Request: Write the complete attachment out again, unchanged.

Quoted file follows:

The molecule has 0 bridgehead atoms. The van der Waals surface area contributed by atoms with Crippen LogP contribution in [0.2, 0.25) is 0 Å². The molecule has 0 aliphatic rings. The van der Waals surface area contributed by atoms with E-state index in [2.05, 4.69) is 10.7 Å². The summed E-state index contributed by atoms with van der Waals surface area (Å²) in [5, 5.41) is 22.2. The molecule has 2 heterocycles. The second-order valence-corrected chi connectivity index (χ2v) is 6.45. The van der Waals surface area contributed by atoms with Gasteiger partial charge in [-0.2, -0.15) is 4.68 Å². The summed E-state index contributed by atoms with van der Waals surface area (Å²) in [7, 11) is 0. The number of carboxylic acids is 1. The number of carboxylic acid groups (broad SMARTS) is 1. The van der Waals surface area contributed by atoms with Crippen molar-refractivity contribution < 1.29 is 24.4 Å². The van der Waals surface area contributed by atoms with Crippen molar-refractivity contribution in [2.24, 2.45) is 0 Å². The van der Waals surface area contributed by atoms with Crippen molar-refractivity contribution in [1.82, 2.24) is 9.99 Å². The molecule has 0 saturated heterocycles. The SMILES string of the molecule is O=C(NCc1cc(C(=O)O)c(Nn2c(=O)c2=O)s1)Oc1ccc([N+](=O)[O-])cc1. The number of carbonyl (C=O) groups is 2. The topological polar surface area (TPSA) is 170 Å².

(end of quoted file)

The molecule has 0 bridgehead atoms. The van der Waals surface area contributed by atoms with Crippen LogP contribution in [0.2, 0.25) is 0 Å². The molecule has 0 aliphatic rings. The van der Waals surface area contributed by atoms with E-state index in [2.05, 4.69) is 10.7 Å². The summed E-state index contributed by atoms with van der Waals surface area (Å²) in [5, 5.41) is 22.2. The molecule has 2 heterocycles. The second-order valence-corrected chi connectivity index (χ2v) is 6.45. The van der Waals surface area contributed by atoms with Gasteiger partial charge in [-0.2, -0.15) is 4.68 Å². The summed E-state index contributed by atoms with van der Waals surface area (Å²) in [7, 11) is 0. The number of carboxylic acids is 1. The number of carboxylic acid groups (broad SMARTS) is 1. The van der Waals surface area contributed by atoms with Crippen molar-refractivity contribution < 1.29 is 24.4 Å². The van der Waals surface area contributed by atoms with Crippen molar-refractivity contribution in [2.24, 2.45) is 0 Å². The van der Waals surface area contributed by atoms with Crippen molar-refractivity contribution in [1.82, 2.24) is 9.99 Å². The molecule has 0 saturated heterocycles. The SMILES string of the molecule is O=C(NCc1cc(C(=O)O)c(Nn2c(=O)c2=O)s1)Oc1ccc([N+](=O)[O-])cc1. The number of carbonyl (C=O) groups is 2. The topological polar surface area (TPSA) is 170 Å².